Ambiguity, Death and Regret in the Aeneid

Laurel Fulkerson

Florida State University

Nearly every reader of the Aeneid has a (strongly held) opinion about its ending: Aeneas' killing of Turnus is either the regrettable proof that Aeneas is not as honorable as we might wish, or a wholly justified response that highlights the villainy of Turnus, or emblematic of ancient philosophical views about anger and/or heroism, or a sign of the complexity of Vergil's understanding of what it is to be Roman.   (The above are vast but necessary generalizations about an extremely well-plowed field.)  This paper discusses four major death-scenes in the poem, two of which are presented as problematic, either by the killer or by the poem itself, and two of which offer no comment.  Turnus' slaying of Pallas and Aeneas' killing of Lausus are scenes that, among their many similarities, share in the expression of regret, either by the narrator or by the character himself (10.503-5, 10.825-30).  While we might want to draw conclusions about the relative merits of Aeneas and Turnus from their behavior here (Aeneas expresses regret but Turnus does not), that is not my primary interest; I note merely that each features a death and a reflection on its pathos.  Mezentius, however, complicates matters: the book ends before Aeneas or the narrator has commented on his death, or even before it is clear whether Aeneas will honor his foe's last wishes.  Book 10 thus foreshadows the inconclusiveness of book 12.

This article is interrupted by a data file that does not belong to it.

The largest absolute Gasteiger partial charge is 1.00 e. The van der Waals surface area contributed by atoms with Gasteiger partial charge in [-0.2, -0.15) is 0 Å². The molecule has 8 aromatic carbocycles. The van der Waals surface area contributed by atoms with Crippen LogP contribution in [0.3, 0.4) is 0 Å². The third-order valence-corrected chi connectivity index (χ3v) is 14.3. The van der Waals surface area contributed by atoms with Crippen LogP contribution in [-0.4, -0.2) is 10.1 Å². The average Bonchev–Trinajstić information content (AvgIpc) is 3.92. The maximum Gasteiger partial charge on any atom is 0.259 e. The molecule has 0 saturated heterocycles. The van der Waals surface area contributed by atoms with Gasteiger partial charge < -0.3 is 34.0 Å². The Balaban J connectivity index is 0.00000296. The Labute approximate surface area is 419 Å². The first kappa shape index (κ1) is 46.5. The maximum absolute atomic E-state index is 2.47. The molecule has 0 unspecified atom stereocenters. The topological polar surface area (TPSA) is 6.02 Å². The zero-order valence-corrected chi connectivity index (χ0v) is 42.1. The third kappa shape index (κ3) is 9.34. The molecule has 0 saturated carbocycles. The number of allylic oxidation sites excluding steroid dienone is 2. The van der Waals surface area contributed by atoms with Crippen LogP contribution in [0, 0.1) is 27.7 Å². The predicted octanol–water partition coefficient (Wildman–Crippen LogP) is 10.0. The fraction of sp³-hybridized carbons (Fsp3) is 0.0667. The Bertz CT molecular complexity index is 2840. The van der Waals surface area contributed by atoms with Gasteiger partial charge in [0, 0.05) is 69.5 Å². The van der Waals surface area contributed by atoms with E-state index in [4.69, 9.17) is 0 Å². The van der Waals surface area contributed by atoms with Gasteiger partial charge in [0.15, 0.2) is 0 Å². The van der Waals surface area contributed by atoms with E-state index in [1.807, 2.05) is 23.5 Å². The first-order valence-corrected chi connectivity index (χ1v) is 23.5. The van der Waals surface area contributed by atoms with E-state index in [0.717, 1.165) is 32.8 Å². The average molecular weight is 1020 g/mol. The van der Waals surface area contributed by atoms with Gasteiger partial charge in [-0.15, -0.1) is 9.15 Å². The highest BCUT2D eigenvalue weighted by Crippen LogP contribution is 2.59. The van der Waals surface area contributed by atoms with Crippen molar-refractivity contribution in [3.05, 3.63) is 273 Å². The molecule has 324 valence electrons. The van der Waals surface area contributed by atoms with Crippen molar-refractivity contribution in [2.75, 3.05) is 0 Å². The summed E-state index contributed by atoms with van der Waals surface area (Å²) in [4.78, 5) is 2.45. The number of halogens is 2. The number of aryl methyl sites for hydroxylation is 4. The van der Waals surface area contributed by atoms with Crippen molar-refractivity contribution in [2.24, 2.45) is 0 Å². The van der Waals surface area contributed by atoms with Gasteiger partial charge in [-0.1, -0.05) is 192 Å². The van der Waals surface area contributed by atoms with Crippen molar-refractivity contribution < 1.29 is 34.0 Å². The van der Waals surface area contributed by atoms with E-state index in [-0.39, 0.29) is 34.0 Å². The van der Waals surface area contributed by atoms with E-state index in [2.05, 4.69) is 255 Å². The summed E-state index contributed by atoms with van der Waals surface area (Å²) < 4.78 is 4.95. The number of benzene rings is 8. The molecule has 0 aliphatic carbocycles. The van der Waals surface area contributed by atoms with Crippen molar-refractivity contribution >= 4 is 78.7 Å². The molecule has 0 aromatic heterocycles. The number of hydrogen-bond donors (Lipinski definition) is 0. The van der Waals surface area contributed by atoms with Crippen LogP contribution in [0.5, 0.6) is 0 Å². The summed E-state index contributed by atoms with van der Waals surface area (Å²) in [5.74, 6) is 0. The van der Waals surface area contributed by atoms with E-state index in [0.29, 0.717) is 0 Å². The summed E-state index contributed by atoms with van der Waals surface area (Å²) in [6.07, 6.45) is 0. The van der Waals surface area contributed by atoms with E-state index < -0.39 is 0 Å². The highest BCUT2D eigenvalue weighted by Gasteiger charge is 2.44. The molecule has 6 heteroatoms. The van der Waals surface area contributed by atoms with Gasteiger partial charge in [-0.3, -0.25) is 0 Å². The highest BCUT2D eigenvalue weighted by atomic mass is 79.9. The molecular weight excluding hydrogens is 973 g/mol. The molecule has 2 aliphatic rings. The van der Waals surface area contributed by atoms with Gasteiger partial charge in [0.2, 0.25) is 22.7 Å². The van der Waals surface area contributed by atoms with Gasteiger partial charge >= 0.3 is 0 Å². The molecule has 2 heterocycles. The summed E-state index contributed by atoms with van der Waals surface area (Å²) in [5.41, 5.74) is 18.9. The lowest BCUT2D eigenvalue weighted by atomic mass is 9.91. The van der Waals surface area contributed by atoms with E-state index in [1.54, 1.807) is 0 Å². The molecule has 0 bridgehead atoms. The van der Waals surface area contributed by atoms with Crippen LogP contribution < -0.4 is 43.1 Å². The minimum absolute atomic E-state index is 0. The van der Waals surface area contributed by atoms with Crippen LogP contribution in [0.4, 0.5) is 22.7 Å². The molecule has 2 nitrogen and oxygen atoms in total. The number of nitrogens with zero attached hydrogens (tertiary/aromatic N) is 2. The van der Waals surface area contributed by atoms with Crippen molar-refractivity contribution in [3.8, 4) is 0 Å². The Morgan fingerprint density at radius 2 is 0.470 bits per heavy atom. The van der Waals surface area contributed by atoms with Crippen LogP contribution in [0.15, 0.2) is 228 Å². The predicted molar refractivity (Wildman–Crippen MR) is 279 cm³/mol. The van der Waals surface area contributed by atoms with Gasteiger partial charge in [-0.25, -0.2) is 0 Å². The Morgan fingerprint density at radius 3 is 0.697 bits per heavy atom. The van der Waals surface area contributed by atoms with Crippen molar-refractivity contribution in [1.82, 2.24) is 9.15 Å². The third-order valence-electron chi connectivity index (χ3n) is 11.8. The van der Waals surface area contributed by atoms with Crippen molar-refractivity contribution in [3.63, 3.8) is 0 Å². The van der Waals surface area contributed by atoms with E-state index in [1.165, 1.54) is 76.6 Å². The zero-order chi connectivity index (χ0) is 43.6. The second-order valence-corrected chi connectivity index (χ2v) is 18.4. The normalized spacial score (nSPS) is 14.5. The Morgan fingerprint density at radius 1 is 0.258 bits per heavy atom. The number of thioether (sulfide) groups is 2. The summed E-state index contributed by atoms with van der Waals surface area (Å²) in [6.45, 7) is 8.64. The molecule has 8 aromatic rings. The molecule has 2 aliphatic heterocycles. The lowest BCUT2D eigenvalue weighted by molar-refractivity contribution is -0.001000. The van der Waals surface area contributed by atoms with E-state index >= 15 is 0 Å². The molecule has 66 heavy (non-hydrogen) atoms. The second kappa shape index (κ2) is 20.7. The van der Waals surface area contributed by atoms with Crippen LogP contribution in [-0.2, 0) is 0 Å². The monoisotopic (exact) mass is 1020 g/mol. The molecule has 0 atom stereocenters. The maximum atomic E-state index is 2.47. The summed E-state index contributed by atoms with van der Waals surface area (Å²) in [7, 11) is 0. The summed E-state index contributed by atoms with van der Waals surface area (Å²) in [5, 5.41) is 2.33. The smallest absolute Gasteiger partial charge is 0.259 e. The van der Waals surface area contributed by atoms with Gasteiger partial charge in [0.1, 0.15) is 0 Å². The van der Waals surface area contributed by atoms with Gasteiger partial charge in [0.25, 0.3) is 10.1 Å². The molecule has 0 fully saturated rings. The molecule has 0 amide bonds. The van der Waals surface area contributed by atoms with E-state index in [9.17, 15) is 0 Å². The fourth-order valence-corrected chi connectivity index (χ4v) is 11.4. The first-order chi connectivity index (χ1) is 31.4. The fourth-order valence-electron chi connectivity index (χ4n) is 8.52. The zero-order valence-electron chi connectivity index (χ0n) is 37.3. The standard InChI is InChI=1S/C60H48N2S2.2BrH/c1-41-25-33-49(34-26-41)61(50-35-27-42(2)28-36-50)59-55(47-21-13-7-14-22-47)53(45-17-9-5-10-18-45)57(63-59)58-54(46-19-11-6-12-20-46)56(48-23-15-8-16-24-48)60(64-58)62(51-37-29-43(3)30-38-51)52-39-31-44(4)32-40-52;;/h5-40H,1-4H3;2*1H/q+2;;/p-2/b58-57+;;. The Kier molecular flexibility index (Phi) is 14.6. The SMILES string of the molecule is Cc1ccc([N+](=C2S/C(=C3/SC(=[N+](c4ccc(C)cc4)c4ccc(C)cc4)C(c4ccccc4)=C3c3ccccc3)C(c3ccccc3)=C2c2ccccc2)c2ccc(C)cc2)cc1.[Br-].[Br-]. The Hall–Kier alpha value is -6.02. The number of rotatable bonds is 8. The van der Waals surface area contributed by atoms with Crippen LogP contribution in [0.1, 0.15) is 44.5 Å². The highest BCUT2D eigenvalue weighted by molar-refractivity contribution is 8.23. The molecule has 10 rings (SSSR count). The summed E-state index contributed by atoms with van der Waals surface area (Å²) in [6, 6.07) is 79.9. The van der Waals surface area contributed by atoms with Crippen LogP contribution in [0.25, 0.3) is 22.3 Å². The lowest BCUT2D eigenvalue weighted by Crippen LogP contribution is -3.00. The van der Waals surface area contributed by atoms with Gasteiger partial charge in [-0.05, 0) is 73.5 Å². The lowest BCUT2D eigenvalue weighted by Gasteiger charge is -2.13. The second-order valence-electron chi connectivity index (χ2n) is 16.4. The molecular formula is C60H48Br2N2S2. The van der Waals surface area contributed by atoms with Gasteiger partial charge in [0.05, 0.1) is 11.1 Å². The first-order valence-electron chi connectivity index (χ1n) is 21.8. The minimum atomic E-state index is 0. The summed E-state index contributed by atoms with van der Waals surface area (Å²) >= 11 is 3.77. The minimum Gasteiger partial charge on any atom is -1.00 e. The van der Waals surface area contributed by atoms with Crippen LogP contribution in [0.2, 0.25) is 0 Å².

I will argue that the explicit lack of reflection upon the killings of Mezentius and Turnus challenges the moral conclusions we might have drawn when Aeneas mourns the body of Lausus.  Aeneas feels sorry about causing the death of certain characters, but when it comes to others, he does not.  After Lausus, the reader has the expectation that Aeneas will respond in a certain way when he kills, but this expectation is undermined after the death of Mezentius, and then dashed in the case of Turnus.  This ambiguity reflects a larger question about Aeneas, whose capacity for regret is either unfortunately limited or is stifled by a higher moral understanding that renders it inappropriate.  He is thus both the savior of lives and the cause of their wasteful destruction.   


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